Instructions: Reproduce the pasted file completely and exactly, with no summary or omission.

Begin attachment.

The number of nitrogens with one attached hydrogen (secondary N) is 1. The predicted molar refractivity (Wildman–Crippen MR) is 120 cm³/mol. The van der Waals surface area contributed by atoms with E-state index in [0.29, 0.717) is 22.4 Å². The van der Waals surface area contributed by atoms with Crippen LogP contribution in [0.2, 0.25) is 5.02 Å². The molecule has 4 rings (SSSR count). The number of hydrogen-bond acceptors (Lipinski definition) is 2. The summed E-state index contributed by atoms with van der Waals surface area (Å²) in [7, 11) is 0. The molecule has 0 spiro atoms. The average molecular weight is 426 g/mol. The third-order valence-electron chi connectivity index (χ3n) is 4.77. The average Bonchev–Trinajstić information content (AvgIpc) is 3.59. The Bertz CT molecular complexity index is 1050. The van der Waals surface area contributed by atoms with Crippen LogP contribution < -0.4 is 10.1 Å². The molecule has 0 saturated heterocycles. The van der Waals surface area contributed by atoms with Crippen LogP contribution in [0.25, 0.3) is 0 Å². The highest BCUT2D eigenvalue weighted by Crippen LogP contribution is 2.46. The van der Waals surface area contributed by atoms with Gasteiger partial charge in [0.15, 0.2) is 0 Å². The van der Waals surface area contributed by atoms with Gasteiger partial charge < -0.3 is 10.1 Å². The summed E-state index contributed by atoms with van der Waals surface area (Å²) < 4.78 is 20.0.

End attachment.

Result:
The number of nitrogens with one attached hydrogen (secondary N) is 1. The predicted molar refractivity (Wildman–Crippen MR) is 120 cm³/mol. The van der Waals surface area contributed by atoms with E-state index in [0.29, 0.717) is 22.4 Å². The van der Waals surface area contributed by atoms with Crippen LogP contribution in [0.2, 0.25) is 5.02 Å². The molecule has 4 rings (SSSR count). The number of hydrogen-bond acceptors (Lipinski definition) is 2. The summed E-state index contributed by atoms with van der Waals surface area (Å²) in [7, 11) is 0. The molecule has 0 spiro atoms. The average molecular weight is 426 g/mol. The third-order valence-electron chi connectivity index (χ3n) is 4.77. The average Bonchev–Trinajstić information content (AvgIpc) is 3.59. The Bertz CT molecular complexity index is 1050. The van der Waals surface area contributed by atoms with Crippen LogP contribution < -0.4 is 10.1 Å². The molecule has 0 saturated heterocycles. The van der Waals surface area contributed by atoms with Crippen LogP contribution in [0.25, 0.3) is 0 Å². The highest BCUT2D eigenvalue weighted by Crippen LogP contribution is 2.46. The van der Waals surface area contributed by atoms with Gasteiger partial charge in [0.15, 0.2) is 0 Å². The van der Waals surface area contributed by atoms with Gasteiger partial charge < -0.3 is 10.1 Å². The summed E-state index contributed by atoms with van der Waals surface area (Å²) < 4.78 is 20.0.